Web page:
A neural bridge has been engineered to instantly detect and suppress pain.
When we feel pain, it is detected in sensory neurons which then send an electrical impulse along relay neurons to the spinal cord. The impulse moves up the spinal cord to the hypothalamus in the brain which then sends it to the relevant parts of the brain. Two of which are the somatosensory cortex, which detects physical sensation, and the amygdala, which deals with pain as well as the suppression of it. The brain then sends a response to deal with the pain. Traditional painkillers, such as paracetamol, work by blocking the chemical messengers from telling the brain that there is pain. Thus, we never know that there was pain and cannot feel it.
The New York University School of Medicine has built a brain implant that connects the somatosensory cortex to the amygdala. This means that when pain is detected, the amygdala instantly is able to suppress it. The device has two parts: a spy and a sleeper.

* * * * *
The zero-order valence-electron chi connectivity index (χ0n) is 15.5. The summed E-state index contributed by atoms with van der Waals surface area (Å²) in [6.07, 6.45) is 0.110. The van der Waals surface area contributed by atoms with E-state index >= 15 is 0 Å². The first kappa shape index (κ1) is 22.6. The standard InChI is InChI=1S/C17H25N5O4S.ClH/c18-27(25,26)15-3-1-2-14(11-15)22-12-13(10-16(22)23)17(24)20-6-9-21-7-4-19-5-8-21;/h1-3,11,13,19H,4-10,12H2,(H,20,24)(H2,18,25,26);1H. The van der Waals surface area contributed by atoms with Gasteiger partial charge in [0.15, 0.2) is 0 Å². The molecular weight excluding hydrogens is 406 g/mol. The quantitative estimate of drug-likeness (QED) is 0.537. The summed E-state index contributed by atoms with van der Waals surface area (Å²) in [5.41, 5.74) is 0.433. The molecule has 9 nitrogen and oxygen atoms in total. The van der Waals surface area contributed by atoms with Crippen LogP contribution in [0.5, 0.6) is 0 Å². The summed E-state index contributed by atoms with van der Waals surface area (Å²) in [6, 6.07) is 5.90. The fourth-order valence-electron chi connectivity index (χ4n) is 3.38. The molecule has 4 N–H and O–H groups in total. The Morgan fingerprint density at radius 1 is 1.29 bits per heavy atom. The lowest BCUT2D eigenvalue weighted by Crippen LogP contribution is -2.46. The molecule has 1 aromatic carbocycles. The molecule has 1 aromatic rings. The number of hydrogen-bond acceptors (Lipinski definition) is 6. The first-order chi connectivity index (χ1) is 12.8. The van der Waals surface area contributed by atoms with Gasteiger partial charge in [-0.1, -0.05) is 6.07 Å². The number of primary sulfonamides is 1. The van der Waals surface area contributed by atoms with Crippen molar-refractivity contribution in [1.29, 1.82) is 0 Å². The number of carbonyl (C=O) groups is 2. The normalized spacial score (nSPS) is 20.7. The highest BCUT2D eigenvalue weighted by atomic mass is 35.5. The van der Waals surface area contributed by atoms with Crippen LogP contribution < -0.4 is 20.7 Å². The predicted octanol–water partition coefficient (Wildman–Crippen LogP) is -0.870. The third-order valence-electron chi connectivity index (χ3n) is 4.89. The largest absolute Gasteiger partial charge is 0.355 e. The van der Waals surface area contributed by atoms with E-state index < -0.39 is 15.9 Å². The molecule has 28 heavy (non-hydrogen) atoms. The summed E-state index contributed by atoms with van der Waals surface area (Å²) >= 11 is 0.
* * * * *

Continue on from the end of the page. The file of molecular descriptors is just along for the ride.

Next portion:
The “spy” listens to electrical chatter in a brain region that is responsible for processing pain and decodes it in real time. If a pain signal is found, information about the pain is sent to the sleeper. The sleeper, which is implanted in the front of the brain, causes a light beam to stimulate the region. Stimulation results in the activation of neurons that override pain signals.
The device has been tested primarily on short, sharp pains such as the one you feel from a pin prick. The testing, which was done on rats, showed the pain signals were prevented 80% of the time with just a few seconds of delay. The animals would step away from the stimulator that delivered the pain 40% slower than before, which would suggest that the pain had been relieved. Next there was testing on more steady, chronic pain similar to arthritis. These tests also suggested that the system is successful.
This is a massive development in pain prevention. There is a long way to go from rats to humans, not just because of ethical problems but also the drastically different brain structure and complexity. Though this may not be a viable solution for all who deal with pain as everyone encounters some level of pain, the impressive results that this has shown with chronic pain could mean it is a good solution for those who have to deal with a permanent or recurring illness. It could prevent people being on medication permanently to prevent pain as well as reducing the use of strong painkillers which often have long term effects. The development of this research is incredibly exciting and could prove very important for many who deal with pain on a daily basis.
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